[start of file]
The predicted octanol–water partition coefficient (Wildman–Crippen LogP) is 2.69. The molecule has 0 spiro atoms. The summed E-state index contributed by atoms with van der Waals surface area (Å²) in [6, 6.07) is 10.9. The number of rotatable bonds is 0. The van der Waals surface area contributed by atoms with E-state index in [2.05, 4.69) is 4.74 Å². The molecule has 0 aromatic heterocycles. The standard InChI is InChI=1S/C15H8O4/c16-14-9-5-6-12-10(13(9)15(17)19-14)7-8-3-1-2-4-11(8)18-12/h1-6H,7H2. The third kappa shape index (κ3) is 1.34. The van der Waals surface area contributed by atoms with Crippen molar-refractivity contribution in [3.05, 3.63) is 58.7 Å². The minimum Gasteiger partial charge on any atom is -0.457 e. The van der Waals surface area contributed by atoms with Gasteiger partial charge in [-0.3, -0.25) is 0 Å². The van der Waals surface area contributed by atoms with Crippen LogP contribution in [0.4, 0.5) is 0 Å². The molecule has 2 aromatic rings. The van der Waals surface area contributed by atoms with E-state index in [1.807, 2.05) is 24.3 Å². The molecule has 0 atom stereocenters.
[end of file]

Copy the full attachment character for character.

The predicted octanol–water partition coefficient (Wildman–Crippen LogP) is 2.69. The molecule has 0 spiro atoms. The summed E-state index contributed by atoms with van der Waals surface area (Å²) in [6, 6.07) is 10.9. The number of rotatable bonds is 0. The van der Waals surface area contributed by atoms with E-state index in [2.05, 4.69) is 4.74 Å². The molecule has 0 aromatic heterocycles. The standard InChI is InChI=1S/C15H8O4/c16-14-9-5-6-12-10(13(9)15(17)19-14)7-8-3-1-2-4-11(8)18-12/h1-6H,7H2. The third kappa shape index (κ3) is 1.34. The van der Waals surface area contributed by atoms with Crippen molar-refractivity contribution in [3.05, 3.63) is 58.7 Å². The minimum Gasteiger partial charge on any atom is -0.457 e. The van der Waals surface area contributed by atoms with Gasteiger partial charge in [-0.3, -0.25) is 0 Å². The van der Waals surface area contributed by atoms with Crippen LogP contribution in [0.4, 0.5) is 0 Å². The molecule has 2 aromatic rings. The van der Waals surface area contributed by atoms with E-state index in [1.807, 2.05) is 24.3 Å². The molecule has 0 atom stereocenters.